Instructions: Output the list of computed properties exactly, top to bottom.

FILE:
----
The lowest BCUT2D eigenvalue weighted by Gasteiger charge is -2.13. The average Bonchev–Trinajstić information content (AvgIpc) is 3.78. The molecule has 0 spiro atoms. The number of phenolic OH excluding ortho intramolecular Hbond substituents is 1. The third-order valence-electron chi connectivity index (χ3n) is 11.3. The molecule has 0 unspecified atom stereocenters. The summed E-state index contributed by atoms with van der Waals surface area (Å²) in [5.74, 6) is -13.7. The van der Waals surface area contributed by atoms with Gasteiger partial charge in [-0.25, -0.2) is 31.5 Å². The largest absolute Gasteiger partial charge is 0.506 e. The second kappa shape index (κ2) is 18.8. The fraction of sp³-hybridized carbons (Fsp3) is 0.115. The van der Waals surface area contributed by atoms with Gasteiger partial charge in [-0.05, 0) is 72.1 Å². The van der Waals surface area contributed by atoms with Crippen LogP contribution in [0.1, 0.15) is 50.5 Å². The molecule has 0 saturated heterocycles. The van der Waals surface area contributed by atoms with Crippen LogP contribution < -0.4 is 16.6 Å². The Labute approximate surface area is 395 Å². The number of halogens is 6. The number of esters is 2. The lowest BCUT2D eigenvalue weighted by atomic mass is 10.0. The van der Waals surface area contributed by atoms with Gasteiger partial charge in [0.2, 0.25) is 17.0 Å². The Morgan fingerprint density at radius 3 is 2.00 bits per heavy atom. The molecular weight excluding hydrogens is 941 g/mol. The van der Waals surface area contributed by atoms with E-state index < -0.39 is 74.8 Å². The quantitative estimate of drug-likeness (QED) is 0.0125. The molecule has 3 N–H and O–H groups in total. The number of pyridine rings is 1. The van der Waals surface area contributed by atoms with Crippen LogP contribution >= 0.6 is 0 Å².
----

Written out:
The lowest BCUT2D eigenvalue weighted by Gasteiger charge is -2.13. The average Bonchev–Trinajstić information content (AvgIpc) is 3.78. The molecule has 0 spiro atoms. The number of phenolic OH excluding ortho intramolecular Hbond substituents is 1. The third-order valence-electron chi connectivity index (χ3n) is 11.3. The molecule has 0 unspecified atom stereocenters. The summed E-state index contributed by atoms with van der Waals surface area (Å²) in [5.74, 6) is -13.7. The van der Waals surface area contributed by atoms with Gasteiger partial charge in [-0.25, -0.2) is 31.5 Å². The largest absolute Gasteiger partial charge is 0.506 e. The second kappa shape index (κ2) is 18.8. The fraction of sp³-hybridized carbons (Fsp3) is 0.115. The van der Waals surface area contributed by atoms with Gasteiger partial charge in [-0.05, 0) is 72.1 Å². The van der Waals surface area contributed by atoms with Crippen LogP contribution in [0.1, 0.15) is 50.5 Å². The molecule has 0 saturated heterocycles. The van der Waals surface area contributed by atoms with Crippen LogP contribution < -0.4 is 16.6 Å². The Labute approximate surface area is 395 Å². The number of halogens is 6. The number of esters is 2. The lowest BCUT2D eigenvalue weighted by atomic mass is 10.0. The van der Waals surface area contributed by atoms with Gasteiger partial charge in [0.2, 0.25) is 17.0 Å². The Morgan fingerprint density at radius 3 is 2.00 bits per heavy atom. The molecular weight excluding hydrogens is 941 g/mol. The van der Waals surface area contributed by atoms with E-state index < -0.39 is 74.8 Å². The quantitative estimate of drug-likeness (QED) is 0.0125. The molecule has 3 N–H and O–H groups in total. The number of pyridine rings is 1. The van der Waals surface area contributed by atoms with Crippen LogP contribution >= 0.6 is 0 Å².